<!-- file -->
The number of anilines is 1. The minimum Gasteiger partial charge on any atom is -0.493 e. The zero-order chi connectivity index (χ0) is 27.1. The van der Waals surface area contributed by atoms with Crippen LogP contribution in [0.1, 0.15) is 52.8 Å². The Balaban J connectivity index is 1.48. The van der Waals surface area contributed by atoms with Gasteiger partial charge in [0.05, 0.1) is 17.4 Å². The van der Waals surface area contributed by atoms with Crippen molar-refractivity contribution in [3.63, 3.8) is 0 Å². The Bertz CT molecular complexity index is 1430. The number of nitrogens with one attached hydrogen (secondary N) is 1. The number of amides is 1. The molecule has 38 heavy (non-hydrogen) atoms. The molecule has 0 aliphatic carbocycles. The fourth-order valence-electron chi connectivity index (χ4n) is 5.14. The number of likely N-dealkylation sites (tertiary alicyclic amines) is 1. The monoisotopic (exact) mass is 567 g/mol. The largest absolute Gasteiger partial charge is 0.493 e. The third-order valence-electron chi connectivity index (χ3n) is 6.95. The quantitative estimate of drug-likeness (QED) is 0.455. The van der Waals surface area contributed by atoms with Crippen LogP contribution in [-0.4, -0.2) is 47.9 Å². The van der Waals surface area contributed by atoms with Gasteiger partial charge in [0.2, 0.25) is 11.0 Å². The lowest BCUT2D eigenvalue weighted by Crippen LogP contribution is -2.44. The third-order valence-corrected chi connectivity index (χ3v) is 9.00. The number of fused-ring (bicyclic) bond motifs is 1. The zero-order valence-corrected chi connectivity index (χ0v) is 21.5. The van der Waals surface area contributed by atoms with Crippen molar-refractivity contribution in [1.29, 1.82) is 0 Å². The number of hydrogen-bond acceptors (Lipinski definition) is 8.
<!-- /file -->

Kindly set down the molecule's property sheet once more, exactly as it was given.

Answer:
The number of anilines is 1. The minimum Gasteiger partial charge on any atom is -0.493 e. The zero-order chi connectivity index (χ0) is 27.1. The van der Waals surface area contributed by atoms with Crippen LogP contribution in [0.1, 0.15) is 52.8 Å². The Balaban J connectivity index is 1.48. The van der Waals surface area contributed by atoms with Gasteiger partial charge in [0.05, 0.1) is 17.4 Å². The van der Waals surface area contributed by atoms with Crippen molar-refractivity contribution in [3.63, 3.8) is 0 Å². The Bertz CT molecular complexity index is 1430. The number of nitrogens with one attached hydrogen (secondary N) is 1. The number of amides is 1. The molecule has 38 heavy (non-hydrogen) atoms. The molecule has 0 aliphatic carbocycles. The fourth-order valence-electron chi connectivity index (χ4n) is 5.14. The number of likely N-dealkylation sites (tertiary alicyclic amines) is 1. The monoisotopic (exact) mass is 567 g/mol. The largest absolute Gasteiger partial charge is 0.493 e. The third-order valence-electron chi connectivity index (χ3n) is 6.95. The quantitative estimate of drug-likeness (QED) is 0.455. The van der Waals surface area contributed by atoms with Crippen LogP contribution in [-0.4, -0.2) is 47.9 Å². The van der Waals surface area contributed by atoms with Gasteiger partial charge in [0.2, 0.25) is 11.0 Å². The lowest BCUT2D eigenvalue weighted by Crippen LogP contribution is -2.44. The third-order valence-corrected chi connectivity index (χ3v) is 9.00. The number of fused-ring (bicyclic) bond motifs is 1. The zero-order valence-corrected chi connectivity index (χ0v) is 21.5. The van der Waals surface area contributed by atoms with Crippen molar-refractivity contribution in [1.29, 1.82) is 0 Å². The number of hydrogen-bond acceptors (Lipinski definition) is 8.